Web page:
Sunday, July 31, 2005

Knitted Brows

After, what, 20 years - the Knitters are putting out a new album and are touring again. They play the Birchmere here in DC where Henry Rollins also has an upcoming gig. The hippy dinner theater joint is coming up in the world.

Here's some spiel from Chic-Trib:

"Someone pointed out to me the other day that this is our sophomore effort," said Doe, referring to the album. "It's pretty hilarious at this point in our careers to think that anything we could be involved in would have the word 'sophomore' attached to it."

On "The Modern Sounds of the Knitters," Doe once again countrifies a handful of X songs ("Skin Deep Town," "Burning House of Love," "In This House That I Call Home," "The New Call of the Wrecking Ball"). Also included are several traditional songs ("Give Me Flowers While I'm Living," "Little Margaret") and the Stanley Brothers' "Rank Stranger"; a gutsy version of "Born to Be Wild" is more a lesson in X than a transformation to country music.

The Knitters, like many of their compatriots in the Los Angeles music scene (Lucinda Williams, Rosie Flores, Dwight Yoakam), were weaned on the gritty music of America's roadhouses -- country, blues, soul, rockabilly -- which figured significantly into their songs. Nonetheless, for a bunch of punk rockers to embrace and play country music in 1985 was revolutionary.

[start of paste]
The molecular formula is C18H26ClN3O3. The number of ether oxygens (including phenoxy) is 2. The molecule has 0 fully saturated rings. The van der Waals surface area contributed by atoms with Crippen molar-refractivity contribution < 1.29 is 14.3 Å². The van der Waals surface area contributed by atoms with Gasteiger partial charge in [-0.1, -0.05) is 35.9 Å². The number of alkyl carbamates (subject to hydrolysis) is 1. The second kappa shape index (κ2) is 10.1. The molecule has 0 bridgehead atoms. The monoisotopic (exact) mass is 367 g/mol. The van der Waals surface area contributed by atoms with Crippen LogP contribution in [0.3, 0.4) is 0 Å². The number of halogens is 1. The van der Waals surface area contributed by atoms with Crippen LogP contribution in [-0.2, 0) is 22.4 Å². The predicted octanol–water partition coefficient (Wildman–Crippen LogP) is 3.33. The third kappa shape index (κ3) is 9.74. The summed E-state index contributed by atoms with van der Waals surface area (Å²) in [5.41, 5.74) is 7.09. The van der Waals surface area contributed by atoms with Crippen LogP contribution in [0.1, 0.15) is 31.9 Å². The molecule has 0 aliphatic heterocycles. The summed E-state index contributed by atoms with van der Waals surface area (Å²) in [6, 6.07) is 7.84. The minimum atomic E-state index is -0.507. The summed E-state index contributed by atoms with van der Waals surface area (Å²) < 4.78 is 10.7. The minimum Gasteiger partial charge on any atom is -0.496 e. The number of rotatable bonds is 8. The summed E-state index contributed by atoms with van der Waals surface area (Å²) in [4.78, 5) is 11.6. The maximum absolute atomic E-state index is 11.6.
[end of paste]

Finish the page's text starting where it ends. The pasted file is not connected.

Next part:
"We simply loved the music," Doe said in a phone interview from San Francisco the day after the tour's opening night. "I think there are huge similarities between country music and punk rock. The rhythm is similar; the brutal honesty is similar; the fact that it's for and by the people is similar."

In '80s Los Angeles, the Knitters (the name is a pun on Pete Seeger's folk group, the Weavers) were not working in a vacuum, and Doe says X fans seemed to be "pretty hip to the whole idea." The movement known as cowpunk was under way with hard-charging, country-influenced bands such as Rank and File, Blood on the Saddle and Tex and the Horseheads. These young musicians, weaned on punk rock, became fans of country music, the Bakersfield variety, the stamping ground of artists such as Merle Haggard and Buck Owens.

For their part, Doe said he and Cervenka had been listening to a lot of Hank Williams, Loretta Lynn and Tammy Wynette. The Knitters allowed Doe to play acoustic guitar on "slow, sad songs."

"There was a time when old country music was just pervasive; you couldn't escape it, and you couldn't help but be influenced by it," said Doe. "In the early '80s, you could still find good old George Jones records in thrift stores. With their straightforward, truthful lyrics, those old records really hit home."


Post a Comment

<< Home